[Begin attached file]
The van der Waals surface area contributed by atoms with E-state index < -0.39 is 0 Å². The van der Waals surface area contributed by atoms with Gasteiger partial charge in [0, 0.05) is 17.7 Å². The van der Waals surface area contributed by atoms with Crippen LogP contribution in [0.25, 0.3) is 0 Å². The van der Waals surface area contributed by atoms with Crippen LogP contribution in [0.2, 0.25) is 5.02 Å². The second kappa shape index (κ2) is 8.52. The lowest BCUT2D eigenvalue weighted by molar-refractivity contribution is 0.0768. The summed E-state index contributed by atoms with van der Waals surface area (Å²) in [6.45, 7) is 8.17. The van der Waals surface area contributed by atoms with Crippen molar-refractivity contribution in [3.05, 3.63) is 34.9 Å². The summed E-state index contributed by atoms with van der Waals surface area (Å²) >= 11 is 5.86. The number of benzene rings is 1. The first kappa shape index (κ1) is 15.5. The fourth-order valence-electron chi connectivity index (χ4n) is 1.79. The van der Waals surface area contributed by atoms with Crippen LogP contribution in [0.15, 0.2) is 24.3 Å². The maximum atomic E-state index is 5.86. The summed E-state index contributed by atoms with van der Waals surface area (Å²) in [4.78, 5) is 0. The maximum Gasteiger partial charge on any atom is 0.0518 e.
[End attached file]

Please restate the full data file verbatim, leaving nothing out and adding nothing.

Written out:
The van der Waals surface area contributed by atoms with E-state index < -0.39 is 0 Å². The van der Waals surface area contributed by atoms with Gasteiger partial charge in [0, 0.05) is 17.7 Å². The van der Waals surface area contributed by atoms with Crippen LogP contribution in [0.25, 0.3) is 0 Å². The van der Waals surface area contributed by atoms with Crippen LogP contribution in [0.2, 0.25) is 5.02 Å². The second kappa shape index (κ2) is 8.52. The lowest BCUT2D eigenvalue weighted by molar-refractivity contribution is 0.0768. The summed E-state index contributed by atoms with van der Waals surface area (Å²) in [6.45, 7) is 8.17. The van der Waals surface area contributed by atoms with Crippen molar-refractivity contribution in [3.05, 3.63) is 34.9 Å². The summed E-state index contributed by atoms with van der Waals surface area (Å²) >= 11 is 5.86. The number of benzene rings is 1. The first kappa shape index (κ1) is 15.5. The fourth-order valence-electron chi connectivity index (χ4n) is 1.79. The van der Waals surface area contributed by atoms with Crippen LogP contribution in [0.15, 0.2) is 24.3 Å². The maximum atomic E-state index is 5.86. The summed E-state index contributed by atoms with van der Waals surface area (Å²) in [4.78, 5) is 0. The maximum Gasteiger partial charge on any atom is 0.0518 e.